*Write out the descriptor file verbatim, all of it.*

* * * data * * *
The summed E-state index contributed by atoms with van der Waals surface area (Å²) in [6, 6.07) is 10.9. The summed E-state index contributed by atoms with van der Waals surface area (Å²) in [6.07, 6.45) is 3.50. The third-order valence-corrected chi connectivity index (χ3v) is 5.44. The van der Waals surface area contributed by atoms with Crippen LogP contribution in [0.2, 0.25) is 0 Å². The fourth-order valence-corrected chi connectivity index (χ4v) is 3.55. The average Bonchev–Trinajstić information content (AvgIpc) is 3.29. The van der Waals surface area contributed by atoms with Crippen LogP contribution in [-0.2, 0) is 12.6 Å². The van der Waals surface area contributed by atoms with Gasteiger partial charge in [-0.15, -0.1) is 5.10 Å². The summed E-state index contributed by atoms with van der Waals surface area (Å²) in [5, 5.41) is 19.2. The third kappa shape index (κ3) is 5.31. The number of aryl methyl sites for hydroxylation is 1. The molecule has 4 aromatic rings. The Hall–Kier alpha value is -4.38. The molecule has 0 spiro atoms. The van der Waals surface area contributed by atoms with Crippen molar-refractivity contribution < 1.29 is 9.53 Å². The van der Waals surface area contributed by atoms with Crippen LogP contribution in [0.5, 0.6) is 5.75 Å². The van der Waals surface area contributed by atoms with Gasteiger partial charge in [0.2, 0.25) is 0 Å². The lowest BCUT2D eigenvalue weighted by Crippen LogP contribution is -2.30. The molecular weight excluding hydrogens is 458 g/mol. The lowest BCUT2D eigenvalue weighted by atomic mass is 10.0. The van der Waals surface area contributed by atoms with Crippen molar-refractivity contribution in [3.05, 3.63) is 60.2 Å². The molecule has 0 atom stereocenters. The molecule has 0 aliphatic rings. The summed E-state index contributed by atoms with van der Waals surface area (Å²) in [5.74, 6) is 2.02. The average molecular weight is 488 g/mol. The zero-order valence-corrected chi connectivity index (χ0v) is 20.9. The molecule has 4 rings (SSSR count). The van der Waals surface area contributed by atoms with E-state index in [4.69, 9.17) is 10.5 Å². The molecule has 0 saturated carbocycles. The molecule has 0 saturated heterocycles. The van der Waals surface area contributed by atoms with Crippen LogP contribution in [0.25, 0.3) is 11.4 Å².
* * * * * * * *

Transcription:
The summed E-state index contributed by atoms with van der Waals surface area (Å²) in [6, 6.07) is 10.9. The summed E-state index contributed by atoms with van der Waals surface area (Å²) in [6.07, 6.45) is 3.50. The third-order valence-corrected chi connectivity index (χ3v) is 5.44. The van der Waals surface area contributed by atoms with Crippen LogP contribution in [0.2, 0.25) is 0 Å². The fourth-order valence-corrected chi connectivity index (χ4v) is 3.55. The average Bonchev–Trinajstić information content (AvgIpc) is 3.29. The van der Waals surface area contributed by atoms with Crippen LogP contribution in [-0.2, 0) is 12.6 Å². The van der Waals surface area contributed by atoms with Gasteiger partial charge in [-0.15, -0.1) is 5.10 Å². The summed E-state index contributed by atoms with van der Waals surface area (Å²) in [5, 5.41) is 19.2. The third kappa shape index (κ3) is 5.31. The number of aryl methyl sites for hydroxylation is 1. The molecule has 4 aromatic rings. The Hall–Kier alpha value is -4.38. The molecule has 0 spiro atoms. The van der Waals surface area contributed by atoms with Crippen molar-refractivity contribution < 1.29 is 9.53 Å². The van der Waals surface area contributed by atoms with Crippen LogP contribution in [0.5, 0.6) is 5.75 Å². The van der Waals surface area contributed by atoms with Gasteiger partial charge in [0.2, 0.25) is 0 Å². The lowest BCUT2D eigenvalue weighted by Crippen LogP contribution is -2.30. The molecular weight excluding hydrogens is 458 g/mol. The lowest BCUT2D eigenvalue weighted by atomic mass is 10.0. The van der Waals surface area contributed by atoms with Crippen molar-refractivity contribution in [3.05, 3.63) is 60.2 Å². The molecule has 0 atom stereocenters. The molecule has 0 aliphatic rings. The summed E-state index contributed by atoms with van der Waals surface area (Å²) in [5.74, 6) is 2.02. The average molecular weight is 488 g/mol. The zero-order valence-corrected chi connectivity index (χ0v) is 20.9. The molecule has 4 rings (SSSR count). The van der Waals surface area contributed by atoms with E-state index in [4.69, 9.17) is 10.5 Å². The molecule has 0 saturated carbocycles. The molecule has 0 saturated heterocycles. The van der Waals surface area contributed by atoms with Crippen LogP contribution in [0.25, 0.3) is 11.4 Å².